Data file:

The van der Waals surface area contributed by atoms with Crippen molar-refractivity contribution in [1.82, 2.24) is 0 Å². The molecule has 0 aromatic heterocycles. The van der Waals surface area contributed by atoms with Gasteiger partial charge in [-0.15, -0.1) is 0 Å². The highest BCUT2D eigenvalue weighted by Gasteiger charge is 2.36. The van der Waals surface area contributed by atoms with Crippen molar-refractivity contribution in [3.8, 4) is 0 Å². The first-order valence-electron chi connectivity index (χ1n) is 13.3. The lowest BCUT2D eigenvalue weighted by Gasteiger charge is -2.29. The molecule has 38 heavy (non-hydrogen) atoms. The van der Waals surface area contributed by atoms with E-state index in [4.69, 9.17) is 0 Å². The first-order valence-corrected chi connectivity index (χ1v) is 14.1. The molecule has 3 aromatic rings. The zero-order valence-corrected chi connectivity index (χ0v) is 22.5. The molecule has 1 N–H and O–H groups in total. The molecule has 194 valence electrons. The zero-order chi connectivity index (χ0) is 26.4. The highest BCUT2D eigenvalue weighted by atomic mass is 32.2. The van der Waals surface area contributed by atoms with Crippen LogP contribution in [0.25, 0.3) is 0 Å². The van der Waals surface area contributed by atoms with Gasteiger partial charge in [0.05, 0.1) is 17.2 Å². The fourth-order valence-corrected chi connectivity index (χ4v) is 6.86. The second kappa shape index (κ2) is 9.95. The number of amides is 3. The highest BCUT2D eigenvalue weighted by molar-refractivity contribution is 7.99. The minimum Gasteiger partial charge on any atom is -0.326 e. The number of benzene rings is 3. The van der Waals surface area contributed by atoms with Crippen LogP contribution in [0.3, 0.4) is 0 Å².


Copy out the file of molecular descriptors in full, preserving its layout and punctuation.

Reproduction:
The van der Waals surface area contributed by atoms with Crippen molar-refractivity contribution in [1.82, 2.24) is 0 Å². The molecule has 0 aromatic heterocycles. The van der Waals surface area contributed by atoms with Gasteiger partial charge in [-0.15, -0.1) is 0 Å². The highest BCUT2D eigenvalue weighted by Gasteiger charge is 2.36. The van der Waals surface area contributed by atoms with Crippen molar-refractivity contribution in [3.8, 4) is 0 Å². The first-order valence-electron chi connectivity index (χ1n) is 13.3. The lowest BCUT2D eigenvalue weighted by Gasteiger charge is -2.29. The molecule has 38 heavy (non-hydrogen) atoms. The van der Waals surface area contributed by atoms with E-state index in [4.69, 9.17) is 0 Å². The first-order valence-corrected chi connectivity index (χ1v) is 14.1. The molecule has 3 aromatic rings. The zero-order valence-corrected chi connectivity index (χ0v) is 22.5. The molecule has 1 N–H and O–H groups in total. The molecule has 194 valence electrons. The zero-order chi connectivity index (χ0) is 26.4. The highest BCUT2D eigenvalue weighted by atomic mass is 32.2. The van der Waals surface area contributed by atoms with Crippen LogP contribution in [0.25, 0.3) is 0 Å². The van der Waals surface area contributed by atoms with Gasteiger partial charge in [0.05, 0.1) is 17.2 Å². The fourth-order valence-corrected chi connectivity index (χ4v) is 6.86. The second kappa shape index (κ2) is 9.95. The number of amides is 3. The highest BCUT2D eigenvalue weighted by molar-refractivity contribution is 7.99. The minimum Gasteiger partial charge on any atom is -0.326 e. The number of benzene rings is 3. The van der Waals surface area contributed by atoms with Crippen LogP contribution in [0.3, 0.4) is 0 Å².